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digitalmars.D - std.metastrings

reply Bill Baxter <wbaxter gmail.com> writes:
Std.metastrings could use some work.

So I'm thinking to take it upon myself to make it more useful.

After asking some questions here about it previously, I got a bunch of
comments like "oh yeh I have that in my CoolTools.ctfe module".  Well,
that's kinda silly that everyone is re-inventing such things.

I'm just mentioning this here in case someone wants to stop me,  or
offer their versions of CoolTools.ctfe, or argue that it should be
std.ctfe rather than std.metastrings, or whatever.

My plan is to try to do things with an API that reflects std.string as
closely as possible, and then as CTFE gets better, just replace those
functions with aliases to the ones in std.string.  So eventually
std.metastrings should contain little more than a bunch of aliases.
But in the mean time there'll be a one-stop shop for basic
compile-time string manipulation functions.

--bb
Nov 13 2009
next sibling parent bearophile <bearophileHUGS lycos.com> writes:
Bill Baxter:

 I'm just mentioning this here in case someone wants to stop me,  or
 offer their versions of CoolTools.ctfe, or argue that it should be
 std.ctfe rather than std.metastrings, or whatever.

I suggest you to ask to downs too, he has done lot of such things. Using a cleaned up part of his 'tools' (in scraps) for Phobos can be positive. Even if some things will need to be adapted to D2 (downs has written them for D1, I think) their purpose, name (and code) can give you a good starting point. Bye, bearophile
Nov 13 2009
prev sibling next sibling parent Andrei Alexandrescu <SeeWebsiteForEmail erdani.org> writes:
Bill Baxter wrote:
 Std.metastrings could use some work.
 
 So I'm thinking to take it upon myself to make it more useful.
 
 After asking some questions here about it previously, I got a bunch of
 comments like "oh yeh I have that in my CoolTools.ctfe module".  Well,
 that's kinda silly that everyone is re-inventing such things.
 
 I'm just mentioning this here in case someone wants to stop me,  or
 offer their versions of CoolTools.ctfe, or argue that it should be
 std.ctfe rather than std.metastrings, or whatever.
 
 My plan is to try to do things with an API that reflects std.string as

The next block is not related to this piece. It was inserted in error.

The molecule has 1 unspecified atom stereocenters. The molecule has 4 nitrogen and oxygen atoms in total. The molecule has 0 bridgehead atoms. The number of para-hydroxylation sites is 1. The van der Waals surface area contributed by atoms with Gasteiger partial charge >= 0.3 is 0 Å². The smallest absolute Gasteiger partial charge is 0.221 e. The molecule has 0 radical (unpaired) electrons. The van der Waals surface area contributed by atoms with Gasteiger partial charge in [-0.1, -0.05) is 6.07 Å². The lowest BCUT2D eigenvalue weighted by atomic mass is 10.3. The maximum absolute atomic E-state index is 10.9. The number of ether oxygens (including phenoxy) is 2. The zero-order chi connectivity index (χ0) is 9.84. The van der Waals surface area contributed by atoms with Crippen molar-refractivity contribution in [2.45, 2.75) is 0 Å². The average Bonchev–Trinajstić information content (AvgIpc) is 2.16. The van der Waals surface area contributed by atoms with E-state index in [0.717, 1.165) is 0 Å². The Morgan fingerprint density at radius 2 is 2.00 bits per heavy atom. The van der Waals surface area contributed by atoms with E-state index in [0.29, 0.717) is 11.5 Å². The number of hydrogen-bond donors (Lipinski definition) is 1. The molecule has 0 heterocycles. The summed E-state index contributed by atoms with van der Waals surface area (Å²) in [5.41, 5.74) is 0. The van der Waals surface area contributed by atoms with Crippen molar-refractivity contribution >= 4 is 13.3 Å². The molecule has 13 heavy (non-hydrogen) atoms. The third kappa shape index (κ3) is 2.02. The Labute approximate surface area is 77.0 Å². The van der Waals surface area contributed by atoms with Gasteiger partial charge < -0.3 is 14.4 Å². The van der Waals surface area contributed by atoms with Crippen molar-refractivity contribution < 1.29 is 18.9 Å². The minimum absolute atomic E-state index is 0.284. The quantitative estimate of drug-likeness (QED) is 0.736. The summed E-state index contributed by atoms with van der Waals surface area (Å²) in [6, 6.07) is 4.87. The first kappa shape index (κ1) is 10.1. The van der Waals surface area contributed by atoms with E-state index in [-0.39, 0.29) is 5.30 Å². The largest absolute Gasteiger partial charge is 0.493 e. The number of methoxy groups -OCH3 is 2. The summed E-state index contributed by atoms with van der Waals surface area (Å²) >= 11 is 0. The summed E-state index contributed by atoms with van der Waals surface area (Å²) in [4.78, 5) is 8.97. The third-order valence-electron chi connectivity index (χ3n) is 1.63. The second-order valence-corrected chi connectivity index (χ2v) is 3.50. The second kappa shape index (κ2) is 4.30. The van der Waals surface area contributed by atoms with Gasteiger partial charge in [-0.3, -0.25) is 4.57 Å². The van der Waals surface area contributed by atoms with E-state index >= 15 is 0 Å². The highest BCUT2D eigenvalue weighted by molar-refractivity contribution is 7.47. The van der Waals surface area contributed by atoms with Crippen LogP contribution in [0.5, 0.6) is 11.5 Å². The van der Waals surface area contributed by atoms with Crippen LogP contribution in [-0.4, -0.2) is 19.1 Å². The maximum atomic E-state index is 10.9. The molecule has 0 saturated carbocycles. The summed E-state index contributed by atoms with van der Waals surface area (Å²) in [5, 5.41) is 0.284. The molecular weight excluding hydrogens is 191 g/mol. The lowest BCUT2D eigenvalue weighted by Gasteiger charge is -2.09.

closely as possible, and then as CTFE gets better, just replace those
 functions with aliases to the ones in std.string.  So eventually
 std.metastrings should contain little more than a bunch of aliases.
 But in the mean time there'll be a one-stop shop for basic
 compile-time string manipulation functions.
 
 --bb

Please have at it. Andrei
Nov 13 2009
prev sibling next sibling parent reply "Vladimir Panteleev" <thecybershadow gmail.com> writes:
On Fri, 13 Nov 2009 22:17:21 +0200, Bill Baxter <wbaxter gmail.com> wrote:

 My plan is to try to do things with an API that reflects std.string as
 closely as possible, and then as CTFE gets better, just replace those
 functions with aliases to the ones in std.string.  So eventually
 std.metastrings should contain little more than a bunch of aliases.
 But in the mean time there'll be a one-stop shop for basic
 compile-time string manipulation functions.

Why don't we have version(CTFE) or something like that yet? Then we can just have two versions of code for most of std.string - one optimized for runtime execution, and one adhering to CTFE restrictions. That would remove the need to write two versions of a function which would be called both during compile-time and runtime (one using std.metastrings and one using std.string). Also, nitpick: std.metastrings is plural but std.string is singular. -- Best regards, Vladimir mailto:thecybershadow gmail.com
Nov 14 2009
parent Don <nospam nospam.com> writes:
Vladimir Panteleev wrote:
 On Fri, 13 Nov 2009 22:17:21 +0200, Bill Baxter <wbaxter gmail.com> wrote:
 
 My plan is to try to do things with an API that reflects std.string as
 closely as possible, and then as CTFE gets better, just replace those
 functions with aliases to the ones in std.string.  So eventually
 std.metastrings should contain little more than a bunch of aliases.
 But in the mean time there'll be a one-stop shop for basic
 compile-time string manipulation functions.